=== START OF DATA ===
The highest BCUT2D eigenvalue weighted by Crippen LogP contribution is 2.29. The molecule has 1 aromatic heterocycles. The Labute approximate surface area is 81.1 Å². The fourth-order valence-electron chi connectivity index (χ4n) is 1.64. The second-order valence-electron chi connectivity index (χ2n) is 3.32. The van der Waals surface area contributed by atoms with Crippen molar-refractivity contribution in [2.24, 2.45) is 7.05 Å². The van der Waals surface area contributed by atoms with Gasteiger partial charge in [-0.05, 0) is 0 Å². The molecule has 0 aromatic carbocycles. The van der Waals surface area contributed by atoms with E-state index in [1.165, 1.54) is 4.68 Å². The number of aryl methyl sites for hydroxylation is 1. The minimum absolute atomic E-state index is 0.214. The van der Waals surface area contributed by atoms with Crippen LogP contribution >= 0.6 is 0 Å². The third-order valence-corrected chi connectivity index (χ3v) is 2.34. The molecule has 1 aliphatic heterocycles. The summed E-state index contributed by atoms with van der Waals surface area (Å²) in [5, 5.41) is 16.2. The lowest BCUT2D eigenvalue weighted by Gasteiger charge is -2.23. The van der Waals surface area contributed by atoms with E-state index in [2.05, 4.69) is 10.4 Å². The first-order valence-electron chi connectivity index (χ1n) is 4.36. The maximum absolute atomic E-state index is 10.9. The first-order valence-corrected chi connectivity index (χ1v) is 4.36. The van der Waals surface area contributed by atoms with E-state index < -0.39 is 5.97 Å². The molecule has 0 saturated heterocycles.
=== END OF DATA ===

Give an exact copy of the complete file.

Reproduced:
The highest BCUT2D eigenvalue weighted by Crippen LogP contribution is 2.29. The molecule has 1 aromatic heterocycles. The Labute approximate surface area is 81.1 Å². The fourth-order valence-electron chi connectivity index (χ4n) is 1.64. The second-order valence-electron chi connectivity index (χ2n) is 3.32. The van der Waals surface area contributed by atoms with Crippen molar-refractivity contribution in [2.24, 2.45) is 7.05 Å². The van der Waals surface area contributed by atoms with Gasteiger partial charge in [-0.05, 0) is 0 Å². The molecule has 0 aromatic carbocycles. The van der Waals surface area contributed by atoms with E-state index in [1.165, 1.54) is 4.68 Å². The number of aryl methyl sites for hydroxylation is 1. The minimum absolute atomic E-state index is 0.214. The van der Waals surface area contributed by atoms with Crippen LogP contribution >= 0.6 is 0 Å². The third-order valence-corrected chi connectivity index (χ3v) is 2.34. The molecule has 1 aliphatic heterocycles. The summed E-state index contributed by atoms with van der Waals surface area (Å²) in [5, 5.41) is 16.2. The lowest BCUT2D eigenvalue weighted by Gasteiger charge is -2.23. The van der Waals surface area contributed by atoms with E-state index in [2.05, 4.69) is 10.4 Å². The first-order valence-electron chi connectivity index (χ1n) is 4.36. The maximum absolute atomic E-state index is 10.9. The first-order valence-corrected chi connectivity index (χ1v) is 4.36. The van der Waals surface area contributed by atoms with E-state index < -0.39 is 5.97 Å². The molecule has 0 saturated heterocycles.